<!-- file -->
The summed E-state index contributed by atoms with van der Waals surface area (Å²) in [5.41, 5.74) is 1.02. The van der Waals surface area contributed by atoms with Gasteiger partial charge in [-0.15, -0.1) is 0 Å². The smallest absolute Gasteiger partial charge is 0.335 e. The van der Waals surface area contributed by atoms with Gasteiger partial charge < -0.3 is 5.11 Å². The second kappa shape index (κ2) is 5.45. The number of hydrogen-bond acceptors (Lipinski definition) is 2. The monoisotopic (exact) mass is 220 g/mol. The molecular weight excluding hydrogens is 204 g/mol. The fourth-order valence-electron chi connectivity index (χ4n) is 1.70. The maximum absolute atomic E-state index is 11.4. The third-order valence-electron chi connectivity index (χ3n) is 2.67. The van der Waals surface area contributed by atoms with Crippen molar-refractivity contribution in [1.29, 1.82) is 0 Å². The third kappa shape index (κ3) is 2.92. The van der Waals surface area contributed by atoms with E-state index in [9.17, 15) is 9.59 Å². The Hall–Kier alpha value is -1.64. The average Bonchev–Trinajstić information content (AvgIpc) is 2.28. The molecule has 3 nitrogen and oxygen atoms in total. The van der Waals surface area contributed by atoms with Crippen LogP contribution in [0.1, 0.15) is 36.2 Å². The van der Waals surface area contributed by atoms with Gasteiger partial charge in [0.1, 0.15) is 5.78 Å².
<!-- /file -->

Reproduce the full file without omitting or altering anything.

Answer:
The summed E-state index contributed by atoms with van der Waals surface area (Å²) in [5.41, 5.74) is 1.02. The van der Waals surface area contributed by atoms with Gasteiger partial charge in [-0.15, -0.1) is 0 Å². The smallest absolute Gasteiger partial charge is 0.335 e. The van der Waals surface area contributed by atoms with Gasteiger partial charge < -0.3 is 5.11 Å². The second kappa shape index (κ2) is 5.45. The number of hydrogen-bond acceptors (Lipinski definition) is 2. The monoisotopic (exact) mass is 220 g/mol. The molecular weight excluding hydrogens is 204 g/mol. The fourth-order valence-electron chi connectivity index (χ4n) is 1.70. The maximum absolute atomic E-state index is 11.4. The third-order valence-electron chi connectivity index (χ3n) is 2.67. The van der Waals surface area contributed by atoms with Crippen molar-refractivity contribution in [1.29, 1.82) is 0 Å². The third kappa shape index (κ3) is 2.92. The van der Waals surface area contributed by atoms with E-state index in [9.17, 15) is 9.59 Å². The Hall–Kier alpha value is -1.64. The average Bonchev–Trinajstić information content (AvgIpc) is 2.28. The molecule has 3 nitrogen and oxygen atoms in total. The van der Waals surface area contributed by atoms with Crippen LogP contribution in [0.1, 0.15) is 36.2 Å². The van der Waals surface area contributed by atoms with Gasteiger partial charge in [0.1, 0.15) is 5.78 Å².